Do Life Insurance Beneficiary Rules Supersede Those of a Will in New York?
Life insurance can be a great investment to alleviate the financial burden on your surviving family should you die unexpectedly. The policy can help cover the costs of your funeral, pay off outstanding debts, and ensure your family is provided for financially.
However, there can be issues that arise regarding wither your life insurance beneficiary rules will supersede those of your will. When you die, whether you have a will or not, your estate must go through the New York State probate process.
If you have a will, then the Surrogate Court will use probate rules to ensure your estate is handled according to your will. If you do not have a will, then the Surrogate Court will use an administrative proceeding to handle your estate and its distribution to surviving family members.
Yet, if you have a life insurance policy and a will, the Court will follow the beneficiary rules of the insurance policy and not your will, in most cases. So, if you named your wife as the beneficiary years ago when you got the policy and then named your children as beneficiaries in your will, your wife would receive all the proceeds from the life insurance policy.
Exceptions When Your Will Supersedes Life Insurance Beneficiary Rules
There are a few different exceptions where you will supersede the life insurance beneficiary rules:
Exception Example #1
You named your wife as beneficiary of your life insurance. However, you got divorced but forgot to update your life insurance. Your divorce decree included a statement where your ex-wife gave up all rights and claims to life insurance, retirement accounts, and other such assets. In this situation, then the beneficiary or beneficiaries named in your will would receive the life insurance proceeds.
Exception Example #2
You named your wife as beneficiary of your life insurance. Your wife passed away before you. You forgot to update your life insurance. Upon your death, if you had named beneficiaries in your will, they would receive the proceeds of the life insurance. If you did not, then the proceeds become part of the cash assets for your estate and are distributed according to your wishes.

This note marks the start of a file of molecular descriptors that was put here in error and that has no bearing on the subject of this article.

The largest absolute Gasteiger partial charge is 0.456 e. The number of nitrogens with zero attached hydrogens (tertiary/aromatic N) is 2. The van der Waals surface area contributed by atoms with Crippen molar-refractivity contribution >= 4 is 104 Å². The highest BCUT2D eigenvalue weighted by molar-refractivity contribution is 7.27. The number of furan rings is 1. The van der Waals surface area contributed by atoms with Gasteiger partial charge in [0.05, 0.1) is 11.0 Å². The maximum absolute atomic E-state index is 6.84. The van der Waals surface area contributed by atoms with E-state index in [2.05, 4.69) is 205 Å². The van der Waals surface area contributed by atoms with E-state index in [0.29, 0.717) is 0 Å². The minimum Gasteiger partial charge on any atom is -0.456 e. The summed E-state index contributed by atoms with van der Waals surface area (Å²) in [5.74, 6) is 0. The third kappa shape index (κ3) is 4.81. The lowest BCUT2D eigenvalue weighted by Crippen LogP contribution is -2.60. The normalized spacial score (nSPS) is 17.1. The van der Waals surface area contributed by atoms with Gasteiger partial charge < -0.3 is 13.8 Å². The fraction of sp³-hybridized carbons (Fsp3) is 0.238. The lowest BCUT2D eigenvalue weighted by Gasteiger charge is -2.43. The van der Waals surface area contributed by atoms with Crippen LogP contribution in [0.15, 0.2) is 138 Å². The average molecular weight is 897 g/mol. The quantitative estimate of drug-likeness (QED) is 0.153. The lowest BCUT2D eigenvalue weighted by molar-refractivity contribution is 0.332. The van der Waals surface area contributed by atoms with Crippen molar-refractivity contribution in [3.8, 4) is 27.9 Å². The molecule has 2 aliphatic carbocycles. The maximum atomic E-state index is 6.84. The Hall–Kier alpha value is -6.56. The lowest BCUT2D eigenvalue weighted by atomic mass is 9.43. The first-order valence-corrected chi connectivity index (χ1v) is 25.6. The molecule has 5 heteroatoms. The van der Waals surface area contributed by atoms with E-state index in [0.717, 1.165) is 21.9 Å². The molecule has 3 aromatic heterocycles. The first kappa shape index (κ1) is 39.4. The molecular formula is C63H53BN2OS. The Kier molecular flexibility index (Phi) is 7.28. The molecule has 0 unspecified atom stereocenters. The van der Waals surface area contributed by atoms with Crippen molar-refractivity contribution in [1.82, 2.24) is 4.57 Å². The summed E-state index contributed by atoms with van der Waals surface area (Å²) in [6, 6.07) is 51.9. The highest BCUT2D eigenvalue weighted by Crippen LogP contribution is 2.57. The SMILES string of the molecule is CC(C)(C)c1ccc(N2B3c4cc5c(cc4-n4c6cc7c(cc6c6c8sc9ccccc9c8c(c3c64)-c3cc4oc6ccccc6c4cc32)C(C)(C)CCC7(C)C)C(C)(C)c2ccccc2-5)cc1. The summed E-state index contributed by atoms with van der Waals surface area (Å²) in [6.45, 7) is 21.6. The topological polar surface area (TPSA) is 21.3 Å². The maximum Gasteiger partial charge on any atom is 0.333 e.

Exception Example #3
You named your two children as beneficiaries of your life insurance. One of your children passed away before you did. Upon your death, the percentage that was to go to the child that died would either be distributed based on the beneficiary named in your will or become part of the cash assets of your estate and distributed accordingly.
Please keep in mind, these are very general examples to demonstrate when a will supersedes a life insurance beneficiary. There can be complex situations that can and do vary from one family to another.
In addition, for other types of accounts that have named beneficiaries like savings accounts, retirement accounts, investment accounts, etc., the beneficiaries named on these accounts would also supersede those named in a will in most cases.
Therefore, it is essential to get into the habit of reviewing named beneficiaries listed on life insurance and financial accounts annually. Updating beneficiaries is not difficult, and you may even be able to do so online.
You should also make it a habit to review and update your will annually, as necessary, with help from a New York probate attorney to ensure that the will reflects your current intentions and wishes.
For further assistance with creating or updating a will or assistance with updating beneficiaries on life insurance and financial accounts in Queens, Brooklyn, Manhattan, Jamaica, or New York City, please feel free to contact Ledwidge & Associates, P.C. at 718-276-6656 today!
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